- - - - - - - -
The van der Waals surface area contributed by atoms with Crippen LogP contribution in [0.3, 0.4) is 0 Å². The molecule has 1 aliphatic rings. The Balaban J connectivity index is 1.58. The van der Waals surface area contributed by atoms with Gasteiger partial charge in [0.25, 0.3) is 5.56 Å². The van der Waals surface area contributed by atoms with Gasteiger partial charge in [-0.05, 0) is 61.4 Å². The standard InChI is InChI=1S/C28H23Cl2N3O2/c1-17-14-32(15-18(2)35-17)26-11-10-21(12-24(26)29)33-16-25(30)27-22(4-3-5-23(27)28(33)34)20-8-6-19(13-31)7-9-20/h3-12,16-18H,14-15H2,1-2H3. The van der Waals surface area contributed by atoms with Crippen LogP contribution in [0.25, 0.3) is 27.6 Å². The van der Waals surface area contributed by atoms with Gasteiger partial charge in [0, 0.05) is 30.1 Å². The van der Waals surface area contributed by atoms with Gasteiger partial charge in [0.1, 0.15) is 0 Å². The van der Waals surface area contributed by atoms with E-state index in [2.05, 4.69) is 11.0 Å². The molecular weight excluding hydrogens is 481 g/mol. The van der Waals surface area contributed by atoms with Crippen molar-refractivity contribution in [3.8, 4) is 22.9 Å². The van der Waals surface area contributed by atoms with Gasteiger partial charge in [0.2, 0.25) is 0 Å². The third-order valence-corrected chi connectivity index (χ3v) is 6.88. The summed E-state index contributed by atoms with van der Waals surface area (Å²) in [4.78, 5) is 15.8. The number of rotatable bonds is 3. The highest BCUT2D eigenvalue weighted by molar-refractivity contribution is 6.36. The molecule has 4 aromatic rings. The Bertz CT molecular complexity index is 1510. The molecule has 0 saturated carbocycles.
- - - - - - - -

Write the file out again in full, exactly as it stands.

The van der Waals surface area contributed by atoms with Crippen LogP contribution in [0.3, 0.4) is 0 Å². The molecule has 1 aliphatic rings. The Balaban J connectivity index is 1.58. The van der Waals surface area contributed by atoms with Gasteiger partial charge in [0.25, 0.3) is 5.56 Å². The van der Waals surface area contributed by atoms with Gasteiger partial charge in [-0.05, 0) is 61.4 Å². The standard InChI is InChI=1S/C28H23Cl2N3O2/c1-17-14-32(15-18(2)35-17)26-11-10-21(12-24(26)29)33-16-25(30)27-22(4-3-5-23(27)28(33)34)20-8-6-19(13-31)7-9-20/h3-12,16-18H,14-15H2,1-2H3. The van der Waals surface area contributed by atoms with Crippen LogP contribution in [0.25, 0.3) is 27.6 Å². The van der Waals surface area contributed by atoms with Gasteiger partial charge in [0, 0.05) is 30.1 Å². The van der Waals surface area contributed by atoms with Gasteiger partial charge in [0.1, 0.15) is 0 Å². The van der Waals surface area contributed by atoms with E-state index in [2.05, 4.69) is 11.0 Å². The molecular weight excluding hydrogens is 481 g/mol. The van der Waals surface area contributed by atoms with Crippen molar-refractivity contribution in [3.8, 4) is 22.9 Å². The van der Waals surface area contributed by atoms with Gasteiger partial charge in [0.2, 0.25) is 0 Å². The third-order valence-corrected chi connectivity index (χ3v) is 6.88. The summed E-state index contributed by atoms with van der Waals surface area (Å²) in [4.78, 5) is 15.8. The number of rotatable bonds is 3. The highest BCUT2D eigenvalue weighted by molar-refractivity contribution is 6.36. The molecule has 4 aromatic rings. The Bertz CT molecular complexity index is 1510. The molecule has 0 saturated carbocycles.